First up was the Collana trail, a moonscape of channels, and mounds high above La Paz. Spectacular rocks towered over us baring their jagged teeth as we scooted along at their feet. Rock gardens and steps wound down through small villages, donkeys plodded up the track and a local farmer smiled and cheered us on. The terrain and scenery were incredible here and this was just a small slice of the riding. A beaming Santiago was waiting for us at the bottom. Cool water felt heavenly on my face as I rinsed off the morning’s dust, sweat and sunscreen. We took refuge from the sun’s heat under a tree, stretched out our dusty limbs and recharged our bodies with what Jen and I agreed was the best picnic ever.
There was more to come and it sounded exciting...downhill runs from the ‘Devil’s Tooth!’ Santiago drove us to the top of Muela Del Diablo, the local downhill race track. It was super fun, and had the works - steep bits, rocks, jumps and a high speed blast down the cobbled road to finish. We met three locals who were practicing for a race that weekend and they gratefully clambered into the jeep for a ride to the top. Cody was enthusiastic and keen to make sure we got our fill of riding – even after he repaired my third puncture of the day! After three runs, whooping and hollering, we were beginning to push our limits into the dodgy zone so we quit while we were ahead.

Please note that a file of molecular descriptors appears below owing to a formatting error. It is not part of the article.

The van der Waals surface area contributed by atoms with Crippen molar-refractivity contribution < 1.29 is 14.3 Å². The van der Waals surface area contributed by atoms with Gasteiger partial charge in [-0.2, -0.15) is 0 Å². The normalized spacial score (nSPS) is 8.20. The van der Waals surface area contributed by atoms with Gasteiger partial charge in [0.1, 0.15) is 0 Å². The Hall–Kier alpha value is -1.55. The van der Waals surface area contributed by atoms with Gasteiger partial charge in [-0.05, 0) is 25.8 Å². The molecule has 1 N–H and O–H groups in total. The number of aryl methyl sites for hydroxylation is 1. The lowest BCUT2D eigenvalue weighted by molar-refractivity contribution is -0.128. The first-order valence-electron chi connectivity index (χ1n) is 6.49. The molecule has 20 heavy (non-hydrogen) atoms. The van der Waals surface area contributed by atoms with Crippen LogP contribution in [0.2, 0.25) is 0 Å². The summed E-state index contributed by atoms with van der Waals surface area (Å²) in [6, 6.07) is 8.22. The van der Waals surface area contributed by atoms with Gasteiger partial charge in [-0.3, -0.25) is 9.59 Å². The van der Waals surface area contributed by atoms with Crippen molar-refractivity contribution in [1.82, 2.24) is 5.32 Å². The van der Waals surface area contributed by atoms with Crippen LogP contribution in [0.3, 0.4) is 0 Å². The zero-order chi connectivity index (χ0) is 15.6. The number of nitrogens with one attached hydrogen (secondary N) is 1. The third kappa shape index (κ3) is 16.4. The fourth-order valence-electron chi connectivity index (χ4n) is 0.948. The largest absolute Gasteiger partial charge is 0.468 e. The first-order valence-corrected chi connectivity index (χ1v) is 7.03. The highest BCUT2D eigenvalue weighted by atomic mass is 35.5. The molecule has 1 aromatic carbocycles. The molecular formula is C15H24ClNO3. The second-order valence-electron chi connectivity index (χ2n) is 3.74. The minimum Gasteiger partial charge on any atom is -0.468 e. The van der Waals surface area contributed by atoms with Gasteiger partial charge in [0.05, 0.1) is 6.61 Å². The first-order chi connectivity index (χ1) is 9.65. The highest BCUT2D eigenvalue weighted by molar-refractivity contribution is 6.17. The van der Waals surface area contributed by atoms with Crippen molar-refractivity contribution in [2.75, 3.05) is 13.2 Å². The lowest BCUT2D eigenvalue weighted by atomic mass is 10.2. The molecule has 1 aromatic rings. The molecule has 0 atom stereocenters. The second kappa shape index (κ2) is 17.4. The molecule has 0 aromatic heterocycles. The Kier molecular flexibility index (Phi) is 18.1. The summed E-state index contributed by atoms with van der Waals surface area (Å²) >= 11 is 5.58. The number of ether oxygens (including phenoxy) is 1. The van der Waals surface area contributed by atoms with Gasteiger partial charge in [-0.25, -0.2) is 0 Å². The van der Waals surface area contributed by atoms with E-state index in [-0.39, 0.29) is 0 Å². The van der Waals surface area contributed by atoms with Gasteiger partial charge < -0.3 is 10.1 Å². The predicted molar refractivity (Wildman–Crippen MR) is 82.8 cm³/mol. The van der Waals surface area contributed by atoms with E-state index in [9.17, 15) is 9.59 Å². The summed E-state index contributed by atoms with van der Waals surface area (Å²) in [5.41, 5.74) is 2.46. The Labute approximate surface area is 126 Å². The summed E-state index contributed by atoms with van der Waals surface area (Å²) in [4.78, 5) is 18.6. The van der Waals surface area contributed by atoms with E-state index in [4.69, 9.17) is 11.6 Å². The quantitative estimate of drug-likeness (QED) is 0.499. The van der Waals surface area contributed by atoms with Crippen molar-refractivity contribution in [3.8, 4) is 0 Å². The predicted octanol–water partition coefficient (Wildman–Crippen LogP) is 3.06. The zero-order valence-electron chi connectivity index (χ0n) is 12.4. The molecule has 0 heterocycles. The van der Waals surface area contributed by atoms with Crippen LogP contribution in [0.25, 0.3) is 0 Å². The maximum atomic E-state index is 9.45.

Tired but exhilarated we celebrated with a beer at the bottom. I was absolutely buzzing over the last two days, the primo riding and how well we had been looked after by the crew. Back at the office we picked up our free ‘World’s Most Dangerous Road’ t-shirts, and a CD of footage from the rides. Solid proof of our accomplishments...just in case there were any doubters back home!